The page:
Changes between Version 10 and Version 11 of FixityResolution


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Timestamp:
Jul 31, 2009 1:26:24 PM (6 years ago)
Author:
simonmar@…
Comment:

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  • FixityResolution

    v10 v11  
    6161== Report Delta ==
    6262
     63=== Section 3 (Expressions) ===
     64
     65'''remove'''
     66
     67  In the syntax that follows, there are some families of nonterminals
     68  indexed by precedence levels (written as a superscript). Similarly,
     69  the nonterminals op, varop, and conop may have a double index: a
     70  letter l, r, or n for left-, right- or non-associativity and a
     71  precedence level. A precedence-level variable i ranges from 0 to 9; an
     72  associativity variable a varies over {l, r, n}. For example
     73
     74{{{ 
     75  aexp  ->      ( expi+1 qop(a,i) )
     76}}}
     77
     78  actually stands for 30 productions, with 10 substitutions for i and 3
     79  for a.
     80
     81'''replace'''
     82
     83{{{
     84  exp    -> exp0 :: [context =>] type    (expression type signature)
     85          | exp0
     86
     87  expi   -> expi+1 [qop(n,i) expi+1]
     88          | lexpi
     89          | rexpi
     90  lexpi  -> (lexpi | expi+1) qop(l,i) expi+1
     91  lexp6  -> - exp7
     92  rexpi  -> expi+1 qop(r,i) (rexpi | expi+1)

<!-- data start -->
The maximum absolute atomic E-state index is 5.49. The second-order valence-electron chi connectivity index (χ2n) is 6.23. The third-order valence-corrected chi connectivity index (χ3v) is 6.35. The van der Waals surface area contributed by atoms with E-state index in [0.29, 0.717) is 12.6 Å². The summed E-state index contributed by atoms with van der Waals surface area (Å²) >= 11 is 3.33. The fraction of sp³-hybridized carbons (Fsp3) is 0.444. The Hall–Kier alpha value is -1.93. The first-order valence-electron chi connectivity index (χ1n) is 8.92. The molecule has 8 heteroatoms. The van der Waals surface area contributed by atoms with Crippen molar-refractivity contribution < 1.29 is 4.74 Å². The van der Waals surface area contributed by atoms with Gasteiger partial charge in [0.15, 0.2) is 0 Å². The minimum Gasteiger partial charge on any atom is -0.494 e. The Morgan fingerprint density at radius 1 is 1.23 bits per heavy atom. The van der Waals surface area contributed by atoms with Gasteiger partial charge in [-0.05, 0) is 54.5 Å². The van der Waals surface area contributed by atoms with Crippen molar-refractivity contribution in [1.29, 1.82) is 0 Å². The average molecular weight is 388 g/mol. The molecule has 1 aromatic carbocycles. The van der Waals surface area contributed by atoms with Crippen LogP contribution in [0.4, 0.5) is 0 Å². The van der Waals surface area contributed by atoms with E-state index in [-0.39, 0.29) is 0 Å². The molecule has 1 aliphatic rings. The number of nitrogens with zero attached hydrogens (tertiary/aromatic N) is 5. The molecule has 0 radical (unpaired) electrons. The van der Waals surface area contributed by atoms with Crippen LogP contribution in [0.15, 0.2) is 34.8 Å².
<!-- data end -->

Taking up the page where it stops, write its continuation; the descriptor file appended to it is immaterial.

93}}}
     94
     95'''with'''
     96
     97{{{
     98  exp      -> infixexp :: [context =>] type      (expression type signature)
     99            | infixexp
     100
     101  infixexp -> exp10 qop infixexp
     102            | - infixexp
     103            | exp10
     104}}}
     105
     106'''replace'''
     107
     108{{{
     109  | ( expi+1 qop(a,i) )          (left section)
     110  | ( lexpi qop(l,i) )           (left section)
     111  | ( qop(a,i)<-> expi+1 )      (right section)
     112  | ( qop(r,i)<-> rexpi )       (right section)
     113}}}
     114
     115'''with'''
     116
     117{{{
     118  | ( infixexp qop )     (left section)
     119  | ( qop<-> infixexp )  (right section)
     120}}}
     121
     122'''replace'''
     123
     124  Expressions involving infix operators are disambiguated by the
     125  operator's fixity (see Section 4.4.2). Consecutive unparenthesized
     126  operators with the same precedence must both be either left or right
     127  associative to avoid a syntax error. Given an unparenthesized
     128  expression "x qop(a,i) y qop(b,j) z", parentheses must be added
     129  around either "x qop(a,i) y" or "y qop(b,j) z" when i=j unless a=b=l
     130  or a=b=r.
     131
     132'''with
     133
     134  Expressions involving infix operators are disambiguated by the
     135  operator's fixity (see Section 4.4.2). Consecutive unparenthesized
     136  operators with the same precedence must both be either left or right
     137  associative to avoid a syntax error. Given an unparenthesized
     138  expression "x qop(a,i) y qop(b,j) z" (where "qop(a,i)" means an
     139  operator with associativity "a" and precedence "i"), parentheses
     140  must be added around either "x qop(a,i) y" or "y qop(b,j) z" when
     141  i=j unless a=b=l or a=b=r.
     142
     143  An example algorithm for resolving expressions involving infix
     144  operators is given in Section 9.6.
     145
     146
     147'''remove'''
     148